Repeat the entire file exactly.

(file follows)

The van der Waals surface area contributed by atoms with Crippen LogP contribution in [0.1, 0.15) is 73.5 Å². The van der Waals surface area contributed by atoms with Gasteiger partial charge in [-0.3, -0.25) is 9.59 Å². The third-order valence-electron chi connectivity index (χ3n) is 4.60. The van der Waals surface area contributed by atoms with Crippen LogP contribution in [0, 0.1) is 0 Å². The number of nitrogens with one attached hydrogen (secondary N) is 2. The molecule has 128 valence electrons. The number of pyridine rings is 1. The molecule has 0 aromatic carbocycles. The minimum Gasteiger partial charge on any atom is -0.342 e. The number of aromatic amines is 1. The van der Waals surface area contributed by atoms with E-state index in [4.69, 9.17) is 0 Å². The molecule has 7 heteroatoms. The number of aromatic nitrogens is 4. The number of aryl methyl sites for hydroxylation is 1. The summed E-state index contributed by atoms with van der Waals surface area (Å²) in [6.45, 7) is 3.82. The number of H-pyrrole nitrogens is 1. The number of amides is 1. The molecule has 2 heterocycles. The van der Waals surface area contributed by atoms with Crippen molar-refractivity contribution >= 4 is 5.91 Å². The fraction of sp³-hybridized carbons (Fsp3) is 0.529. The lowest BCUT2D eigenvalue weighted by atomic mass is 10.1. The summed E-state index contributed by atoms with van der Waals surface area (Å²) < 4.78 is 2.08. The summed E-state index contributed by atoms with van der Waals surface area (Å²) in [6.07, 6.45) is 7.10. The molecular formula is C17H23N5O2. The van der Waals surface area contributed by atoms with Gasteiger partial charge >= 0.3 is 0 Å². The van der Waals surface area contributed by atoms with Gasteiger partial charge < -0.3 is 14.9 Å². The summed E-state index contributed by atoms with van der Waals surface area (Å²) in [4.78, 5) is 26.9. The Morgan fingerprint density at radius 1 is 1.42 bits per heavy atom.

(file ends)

The van der Waals surface area contributed by atoms with Crippen LogP contribution in [0.1, 0.15) is 73.5 Å². The van der Waals surface area contributed by atoms with Gasteiger partial charge in [-0.3, -0.25) is 9.59 Å². The third-order valence-electron chi connectivity index (χ3n) is 4.60. The van der Waals surface area contributed by atoms with Crippen LogP contribution in [0, 0.1) is 0 Å². The number of nitrogens with one attached hydrogen (secondary N) is 2. The molecule has 128 valence electrons. The number of pyridine rings is 1. The molecule has 0 aromatic carbocycles. The minimum Gasteiger partial charge on any atom is -0.342 e. The number of aromatic amines is 1. The van der Waals surface area contributed by atoms with E-state index in [4.69, 9.17) is 0 Å². The molecule has 7 heteroatoms. The number of aromatic nitrogens is 4. The number of aryl methyl sites for hydroxylation is 1. The summed E-state index contributed by atoms with van der Waals surface area (Å²) in [6.45, 7) is 3.82. The number of H-pyrrole nitrogens is 1. The number of amides is 1. The molecule has 2 heterocycles. The van der Waals surface area contributed by atoms with Crippen molar-refractivity contribution >= 4 is 5.91 Å². The fraction of sp³-hybridized carbons (Fsp3) is 0.529. The lowest BCUT2D eigenvalue weighted by atomic mass is 10.1. The summed E-state index contributed by atoms with van der Waals surface area (Å²) < 4.78 is 2.08. The summed E-state index contributed by atoms with van der Waals surface area (Å²) in [6.07, 6.45) is 7.10. The molecular formula is C17H23N5O2. The van der Waals surface area contributed by atoms with Gasteiger partial charge >= 0.3 is 0 Å². The van der Waals surface area contributed by atoms with Gasteiger partial charge < -0.3 is 14.9 Å². The summed E-state index contributed by atoms with van der Waals surface area (Å²) in [4.78, 5) is 26.9. The Morgan fingerprint density at radius 1 is 1.42 bits per heavy atom.